By Alice Kay
On Saturday 15th September, a three year old colt named Camelot will attempt to join a fabled list of horses by winning the St Leger Stakes and completing the Triple Crown. Already the winner of the 2000 Guineas at Newmarket and the Epsom Derby, the Coolmore owned runner faces one of the toughest and most prestigious tests in racing in trying to win three races over distances ranging from a mile to an extended mile and six furlongs over a period of five months.
The St Leger is the longest and oldest of the three legs, and often seen as the most difficult challenge to overcome, as it requires the most stamina and comes at the end of a busy season. Established in 1776 as a two mile race on the Cantely Common course, it adopted its current distance a few years later and relocated to Doncaster racecourse. Named for Colonel Anthony St Leger, it is the oldest Classic (a prestigious race restricted to three year olds) in the world and boasts many champions on its roll of honour.
Amongst these are fifteen Triple Crown winners, although it is disputed whether three wartime winners- Pommern, Gay Crusader and Gainsborough - truly count as they won all three races at Newmarket, and so did not show the same versatility. The treble was first won by West Australian in 1853, but it was not until the fourth Triple Crown winner, Ormonde, over thirty years later that the achievement was fully recognised.
Many horses, such as Donovan (1889) and Ladas (1894), have come close to winning the three races, whilst others have won two legs without running in the third, e.g. Reference Point (1987) and Sea The Stars (2009). Some such as St Amant (1904) and Manna (1925) found the St Leger a race too far and finished well beaten.
The Triple Crown winners themselves, whilst all champions of their crop, were diverse in terms of background, racing career and success at stud. Some, such as Galtee More and Rock Sand were precocious juveniles, whilst others such as Diamond Jubilee were slower to mature. Common was completely unfancied in the Classics, yet managed to win the Guineas on his debut and proved the year’s best three year old. Lord Lyon, however, was lucky to win the Triple Crown at all as he won the Derby and St Leger by very narrow margins. In the Nineteenth and early Twenty Century, the Ascot Gold Cup was a major target for horses staying in training, and three Triple Crown winners- West Australian, Gladiateur and Isinglass- added this race to their records (Gay Crusader won the replacement Gold Cup at Newmarket).
Several winners also went on to become top class stallions. West Australian sired many excellent horses, and played a significant role in ensuring the survival of the Godolphin Arabian’s sire line. Others such as Isinglass, Gainsborough, Bahram and Nijinsky also produced champions and Classic winners. Indeed, Ormonde is actually a grandsire of fellow Triple Crown winner Flying Fox, who in turn features in the pedigrees of American Triple Crown winners Gallant Fox and Citation.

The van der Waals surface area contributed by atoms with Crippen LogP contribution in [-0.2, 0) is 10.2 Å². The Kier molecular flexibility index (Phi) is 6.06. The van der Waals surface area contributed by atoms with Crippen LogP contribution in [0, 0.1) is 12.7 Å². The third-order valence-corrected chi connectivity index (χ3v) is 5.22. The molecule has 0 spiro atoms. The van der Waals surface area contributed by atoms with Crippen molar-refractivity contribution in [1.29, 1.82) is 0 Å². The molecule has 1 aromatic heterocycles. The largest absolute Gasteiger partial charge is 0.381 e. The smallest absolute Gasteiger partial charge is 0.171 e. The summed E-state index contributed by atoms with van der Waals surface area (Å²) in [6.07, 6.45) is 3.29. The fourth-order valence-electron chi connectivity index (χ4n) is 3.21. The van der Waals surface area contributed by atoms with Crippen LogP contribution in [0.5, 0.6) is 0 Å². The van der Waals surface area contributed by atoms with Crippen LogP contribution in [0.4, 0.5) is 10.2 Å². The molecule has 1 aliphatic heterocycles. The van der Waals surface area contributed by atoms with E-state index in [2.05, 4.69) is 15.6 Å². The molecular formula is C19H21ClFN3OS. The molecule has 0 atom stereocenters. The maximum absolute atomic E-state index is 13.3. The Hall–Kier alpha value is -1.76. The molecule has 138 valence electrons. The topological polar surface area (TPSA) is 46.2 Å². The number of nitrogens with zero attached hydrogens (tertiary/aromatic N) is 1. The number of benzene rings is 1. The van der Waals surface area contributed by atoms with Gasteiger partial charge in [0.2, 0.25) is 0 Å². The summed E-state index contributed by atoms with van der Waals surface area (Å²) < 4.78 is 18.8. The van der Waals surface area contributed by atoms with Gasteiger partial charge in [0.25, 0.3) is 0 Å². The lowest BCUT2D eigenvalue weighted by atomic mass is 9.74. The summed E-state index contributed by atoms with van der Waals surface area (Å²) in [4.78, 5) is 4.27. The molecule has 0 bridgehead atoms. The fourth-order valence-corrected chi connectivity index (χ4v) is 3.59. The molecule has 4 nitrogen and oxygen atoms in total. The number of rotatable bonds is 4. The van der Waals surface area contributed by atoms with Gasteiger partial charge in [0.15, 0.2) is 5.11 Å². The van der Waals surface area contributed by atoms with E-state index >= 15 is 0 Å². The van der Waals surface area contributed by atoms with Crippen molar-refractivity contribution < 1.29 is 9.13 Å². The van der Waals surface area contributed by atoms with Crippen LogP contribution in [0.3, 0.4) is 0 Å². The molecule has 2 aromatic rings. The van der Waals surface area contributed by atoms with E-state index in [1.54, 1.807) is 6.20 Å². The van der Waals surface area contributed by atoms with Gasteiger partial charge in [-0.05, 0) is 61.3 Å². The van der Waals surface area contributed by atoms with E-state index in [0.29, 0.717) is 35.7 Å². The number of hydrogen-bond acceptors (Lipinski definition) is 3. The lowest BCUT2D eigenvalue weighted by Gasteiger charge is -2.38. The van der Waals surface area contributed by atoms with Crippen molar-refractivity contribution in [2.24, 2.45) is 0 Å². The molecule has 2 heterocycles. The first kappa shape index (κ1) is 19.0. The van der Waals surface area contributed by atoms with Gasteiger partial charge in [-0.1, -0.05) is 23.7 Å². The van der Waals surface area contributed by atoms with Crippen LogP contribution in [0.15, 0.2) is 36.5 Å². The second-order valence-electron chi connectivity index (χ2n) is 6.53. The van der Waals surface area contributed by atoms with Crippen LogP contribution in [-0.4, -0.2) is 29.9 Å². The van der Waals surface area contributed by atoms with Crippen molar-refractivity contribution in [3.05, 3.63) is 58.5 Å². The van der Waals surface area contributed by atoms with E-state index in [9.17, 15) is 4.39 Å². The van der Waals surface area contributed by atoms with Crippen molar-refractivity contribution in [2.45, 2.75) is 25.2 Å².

Camelot himself features Triple Crown winners Rock Sand, Gay Crusader and Gainsborough in his extended pedigree. The son of Montjeu is currently undefeated, and will look to join the likes of Ormonde and Bahram in winning the treble without being beaten. He will also attempt to become the first Triple Crown winner in over 40 years (since Nijinsky in 1970), representing the longest gap between winners on record.
The feats of the Triple Crown winners are a hugely significant part of the history of thoroughbred racing, and the entire racing world eagerly awaits to see if Camelot can add to their legend.
A table of all fifteen Triple Crown winners and their connections.
|West Australian||1853||Frank Butler||John Scott||John Bowes|
|Gladiateur||1865||Harry Grimshaw||Tom Jennings Sr||Frédéric de Lagrange|
|Lord Lyon||1866||Harry Custance||James Dover||Richard Sutton|
|Ormonde||1886||Fred Archer||John Porter||Duke of Westminster|
|Common||1891||George Barrett||John Porter||Sir Frederick Johnstone|
|Isinglass||1893||Tommy Loates||James Jewitt||Harry McCalmont|
|Galtee More||1897||Charlie Wood||Sam Darling||John Gubbins|
|Flying Fox||1899||Morny Cannon||John Porter||Duke Of Westminster|
|Diamond Jubilee||1900||Herbert Jones||Richard Marsh||Edward, Prince of Wales|
|Rock Sand||1903||Danny Maher||George Blackwell||Sir James Miller|
|Pommern||1915||Steve Donoghue||Charles Peck||Solly Joel|
|Gay Crusader||1917||Steve Donoghue||Alec Taylor Jr||Alfred W. Cox|
|Gainsborough||1918||Joseph Childs||Alec Taylor Jr||Lady James Douglas|
|Bahram||1935||Freddie Fox & Charlie Smirke||Frank Butters||HH Aga Khan III|
|Nijinsky||1970||Lester Piggott||Vincent O’Brien||Charles W. Engelhard Jr.|
The Museum showcases the Triple Crown in a display featuring the tail of Gladiateur, a beautiful painting of Gainsborough and various artefacts from the other winners.